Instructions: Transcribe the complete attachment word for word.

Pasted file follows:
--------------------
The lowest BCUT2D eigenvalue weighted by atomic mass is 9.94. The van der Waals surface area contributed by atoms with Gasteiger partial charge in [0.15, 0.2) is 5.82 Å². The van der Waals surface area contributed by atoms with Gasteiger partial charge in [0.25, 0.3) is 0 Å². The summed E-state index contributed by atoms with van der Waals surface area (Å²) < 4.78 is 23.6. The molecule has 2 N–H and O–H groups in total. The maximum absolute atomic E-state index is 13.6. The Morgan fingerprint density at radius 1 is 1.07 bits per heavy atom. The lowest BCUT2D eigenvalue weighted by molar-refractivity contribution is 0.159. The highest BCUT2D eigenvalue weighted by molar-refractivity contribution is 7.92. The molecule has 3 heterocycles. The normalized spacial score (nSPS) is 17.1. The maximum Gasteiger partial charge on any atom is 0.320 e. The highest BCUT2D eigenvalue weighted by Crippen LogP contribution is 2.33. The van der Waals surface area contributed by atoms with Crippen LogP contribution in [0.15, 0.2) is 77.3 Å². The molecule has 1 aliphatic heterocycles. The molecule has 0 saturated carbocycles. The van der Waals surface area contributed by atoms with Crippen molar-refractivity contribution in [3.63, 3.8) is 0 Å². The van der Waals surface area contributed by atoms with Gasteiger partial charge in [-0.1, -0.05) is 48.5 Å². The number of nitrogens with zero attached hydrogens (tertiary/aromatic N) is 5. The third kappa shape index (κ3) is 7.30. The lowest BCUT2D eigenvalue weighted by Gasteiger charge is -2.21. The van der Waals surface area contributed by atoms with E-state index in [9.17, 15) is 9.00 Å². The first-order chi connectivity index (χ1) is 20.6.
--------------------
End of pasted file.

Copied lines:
The lowest BCUT2D eigenvalue weighted by atomic mass is 9.94. The van der Waals surface area contributed by atoms with Gasteiger partial charge in [0.15, 0.2) is 5.82 Å². The van der Waals surface area contributed by atoms with Gasteiger partial charge in [0.25, 0.3) is 0 Å². The summed E-state index contributed by atoms with van der Waals surface area (Å²) < 4.78 is 23.6. The molecule has 2 N–H and O–H groups in total. The maximum absolute atomic E-state index is 13.6. The Morgan fingerprint density at radius 1 is 1.07 bits per heavy atom. The lowest BCUT2D eigenvalue weighted by molar-refractivity contribution is 0.159. The highest BCUT2D eigenvalue weighted by molar-refractivity contribution is 7.92. The molecule has 3 heterocycles. The normalized spacial score (nSPS) is 17.1. The maximum Gasteiger partial charge on any atom is 0.320 e. The highest BCUT2D eigenvalue weighted by Crippen LogP contribution is 2.33. The van der Waals surface area contributed by atoms with Crippen LogP contribution in [0.15, 0.2) is 77.3 Å². The molecule has 1 aliphatic heterocycles. The molecule has 0 saturated carbocycles. The van der Waals surface area contributed by atoms with Crippen molar-refractivity contribution in [3.63, 3.8) is 0 Å². The van der Waals surface area contributed by atoms with Gasteiger partial charge in [-0.1, -0.05) is 48.5 Å². The number of nitrogens with zero attached hydrogens (tertiary/aromatic N) is 5. The third kappa shape index (κ3) is 7.30. The lowest BCUT2D eigenvalue weighted by Gasteiger charge is -2.21. The van der Waals surface area contributed by atoms with E-state index in [9.17, 15) is 9.00 Å². The first-order chi connectivity index (χ1) is 20.6.